Faculty of law blogs / UNIVERSITY OF OXFORD

Digital Platforms: A New Source of Financial System Interconnectedness


Elisabeth Noble
Senior Policy Expert, European Banking Authority


Time to read

2 Minutes

Financial institutions are increasingly relying on digital platforms as a means to market and distribute their products and services to customers, in line with the broader trend towards the digitisation of the financial sector.

The use of digital platforms offers opportunities for both financial institutions and customers. For example, the use of digital platforms can:

  • facilitate business model transformation and reduce costs;
  • provide greater proximity to existing and new customers;
  • enable network effects to be leveraged, including across financial and non-financial business lines;
  • improve access to financial services, including on a 24/7 and cross-border basis. 

However, digital platform use is not without risk. For example, use can elevate operational risks, notably information and communication technology (ICT) risks, and generate reputational risk, notably due to the interaction between regulated and unregulated firms. It can also pose new challenges for, and risks to, consumers (for example, in the event of poor quality disclosures about product features, the relevant contracting party, data access and use, and complaints and redress arrangements).

Importantly, as financial institutions gravitate towards specific digital platforms (notably the BigTech ‘Pays’) new forms of concentration and potential contagion risk can also arise. However, as set out in the European Banking Authority’s (EBA) September 2021 Report on the use of digital platforms in the EU banking and payments sector, supervisory authorities currently lack visibility (at both a micro- and macro-level) over digital platform use, particularly in the context of interdependencies on firms outside the perimeter of direct supervision. Over time, this imperfect understanding of business models could impair the effective monitoring of specific risks, including those arising from financial, operational and reputational interdependencies between financial institutions and technology companies.

To address this issue, the EBA proposes some steps to improve supervisors’ understanding of platform-based business models, including by:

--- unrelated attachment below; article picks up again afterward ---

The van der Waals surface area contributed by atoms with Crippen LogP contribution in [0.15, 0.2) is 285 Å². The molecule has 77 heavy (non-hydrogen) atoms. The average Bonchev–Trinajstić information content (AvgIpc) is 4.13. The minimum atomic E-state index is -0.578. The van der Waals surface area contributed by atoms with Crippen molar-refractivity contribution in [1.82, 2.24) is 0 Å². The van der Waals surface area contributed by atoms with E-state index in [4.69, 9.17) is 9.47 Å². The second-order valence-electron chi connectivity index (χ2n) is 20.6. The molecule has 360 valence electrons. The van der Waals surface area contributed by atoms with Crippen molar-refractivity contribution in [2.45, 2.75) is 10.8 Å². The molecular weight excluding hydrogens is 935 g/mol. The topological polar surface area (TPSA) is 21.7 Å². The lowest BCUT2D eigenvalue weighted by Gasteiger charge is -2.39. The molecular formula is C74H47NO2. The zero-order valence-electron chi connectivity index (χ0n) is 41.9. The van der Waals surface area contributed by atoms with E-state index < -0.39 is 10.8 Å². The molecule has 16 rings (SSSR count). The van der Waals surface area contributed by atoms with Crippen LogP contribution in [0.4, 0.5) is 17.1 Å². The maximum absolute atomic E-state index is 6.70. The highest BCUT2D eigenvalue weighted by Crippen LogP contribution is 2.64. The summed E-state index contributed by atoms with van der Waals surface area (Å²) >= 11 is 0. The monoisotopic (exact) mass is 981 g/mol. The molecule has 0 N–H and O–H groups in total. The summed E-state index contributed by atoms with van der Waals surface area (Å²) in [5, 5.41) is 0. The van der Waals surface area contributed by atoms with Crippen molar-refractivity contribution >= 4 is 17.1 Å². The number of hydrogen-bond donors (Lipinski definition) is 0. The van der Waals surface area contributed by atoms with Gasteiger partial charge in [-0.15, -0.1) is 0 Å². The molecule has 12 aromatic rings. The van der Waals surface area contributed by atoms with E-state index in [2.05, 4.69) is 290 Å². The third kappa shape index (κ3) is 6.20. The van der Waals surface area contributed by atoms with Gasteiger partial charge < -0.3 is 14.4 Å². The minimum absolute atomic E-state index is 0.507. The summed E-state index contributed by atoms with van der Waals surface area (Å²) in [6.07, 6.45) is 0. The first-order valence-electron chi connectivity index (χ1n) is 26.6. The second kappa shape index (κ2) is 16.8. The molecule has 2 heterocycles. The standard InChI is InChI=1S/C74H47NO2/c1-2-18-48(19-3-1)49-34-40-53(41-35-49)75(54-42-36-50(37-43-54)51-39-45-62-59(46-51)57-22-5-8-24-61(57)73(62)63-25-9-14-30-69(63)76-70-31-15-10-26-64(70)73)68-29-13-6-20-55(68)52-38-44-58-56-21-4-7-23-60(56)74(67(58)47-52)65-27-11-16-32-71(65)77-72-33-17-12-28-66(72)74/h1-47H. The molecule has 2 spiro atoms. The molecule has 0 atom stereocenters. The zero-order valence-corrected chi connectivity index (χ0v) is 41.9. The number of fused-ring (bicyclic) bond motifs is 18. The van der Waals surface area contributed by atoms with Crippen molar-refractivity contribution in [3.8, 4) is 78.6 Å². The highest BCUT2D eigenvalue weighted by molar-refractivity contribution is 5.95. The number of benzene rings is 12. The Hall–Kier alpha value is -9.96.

• developing common questionnaires for regulated financial institutions on digital platform use;
  • facilitating the sharing of information about financial institutions’ reliance on digital platforms in order to enhance EU-wide monitoring.

Further steps are also under consideration, including a proposal to establish indicators that could help supervisors and other relevant authorities in assessing potential concentration, contagion and future systematic risks, with joint European Supervisory Authority (ESA) advice to be expected in January 2022 following the European Commission’s February 2021 Call for Advice on digital finance.

The report comes at a time when the European Commission is already acting on concerns about potential competition issues arising from so-called gatekeeper platforms (see the legislative proposals for the Digital Services and Digital Markets Acts) and international bodies, such as the Bank for International Settlements and Financial Stability Board, are increasingly considering the impact of FinTech and BigTech on  the structure of the financial sector. The topic can be expected to be high on policymakers’ agenda for some time.


Elisabeth Noble is a Senior Policy Expert at the European Banking Authority.

The views expressed in this blog are the author’s alone and should not be taken to represent those of the European Banking Authority (EBA) or to state EBA policy. Neither the EBA nor any person acting on its behalf may be held responsible for the use to which information contained in this publication may be put, or for any errors which, despite careful preparation and checking, may appear.


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